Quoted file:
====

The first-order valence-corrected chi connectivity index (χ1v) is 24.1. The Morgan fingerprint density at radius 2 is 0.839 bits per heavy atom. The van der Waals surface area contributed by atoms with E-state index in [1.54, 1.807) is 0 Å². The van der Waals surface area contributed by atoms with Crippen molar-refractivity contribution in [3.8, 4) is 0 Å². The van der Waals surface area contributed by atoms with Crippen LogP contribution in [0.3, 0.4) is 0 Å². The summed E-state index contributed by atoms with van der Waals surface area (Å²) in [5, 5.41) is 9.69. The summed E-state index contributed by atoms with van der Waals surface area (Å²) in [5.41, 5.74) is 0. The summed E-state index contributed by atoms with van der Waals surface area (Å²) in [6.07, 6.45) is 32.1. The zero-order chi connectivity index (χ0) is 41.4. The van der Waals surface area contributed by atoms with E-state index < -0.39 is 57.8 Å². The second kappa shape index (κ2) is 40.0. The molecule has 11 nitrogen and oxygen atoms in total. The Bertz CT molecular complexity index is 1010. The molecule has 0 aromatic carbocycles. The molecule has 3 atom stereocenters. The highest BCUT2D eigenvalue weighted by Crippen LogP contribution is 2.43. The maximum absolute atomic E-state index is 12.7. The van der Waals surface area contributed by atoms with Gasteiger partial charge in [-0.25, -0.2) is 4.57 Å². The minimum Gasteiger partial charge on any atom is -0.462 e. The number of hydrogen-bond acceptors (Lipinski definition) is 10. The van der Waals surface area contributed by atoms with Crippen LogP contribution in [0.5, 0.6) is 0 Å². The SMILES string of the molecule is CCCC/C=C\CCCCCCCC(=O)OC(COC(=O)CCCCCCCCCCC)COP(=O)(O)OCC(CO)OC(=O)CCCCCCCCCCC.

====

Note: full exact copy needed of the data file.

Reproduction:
The first-order valence-corrected chi connectivity index (χ1v) is 24.1. The Morgan fingerprint density at radius 2 is 0.839 bits per heavy atom. The van der Waals surface area contributed by atoms with E-state index in [1.54, 1.807) is 0 Å². The van der Waals surface area contributed by atoms with Crippen molar-refractivity contribution in [3.8, 4) is 0 Å². The van der Waals surface area contributed by atoms with Crippen LogP contribution in [0.3, 0.4) is 0 Å². The summed E-state index contributed by atoms with van der Waals surface area (Å²) in [5, 5.41) is 9.69. The summed E-state index contributed by atoms with van der Waals surface area (Å²) in [5.41, 5.74) is 0. The summed E-state index contributed by atoms with van der Waals surface area (Å²) in [6.07, 6.45) is 32.1. The zero-order chi connectivity index (χ0) is 41.4. The van der Waals surface area contributed by atoms with E-state index < -0.39 is 57.8 Å². The second kappa shape index (κ2) is 40.0. The molecule has 11 nitrogen and oxygen atoms in total. The Bertz CT molecular complexity index is 1010. The molecule has 0 aromatic carbocycles. The molecule has 3 atom stereocenters. The highest BCUT2D eigenvalue weighted by Crippen LogP contribution is 2.43. The maximum absolute atomic E-state index is 12.7. The van der Waals surface area contributed by atoms with Gasteiger partial charge in [-0.25, -0.2) is 4.57 Å². The minimum Gasteiger partial charge on any atom is -0.462 e. The number of hydrogen-bond acceptors (Lipinski definition) is 10. The van der Waals surface area contributed by atoms with Crippen LogP contribution in [0.5, 0.6) is 0 Å². The SMILES string of the molecule is CCCC/C=C\CCCCCCCC(=O)OC(COC(=O)CCCCCCCCCCC)COP(=O)(O)OCC(CO)OC(=O)CCCCCCCCCCC.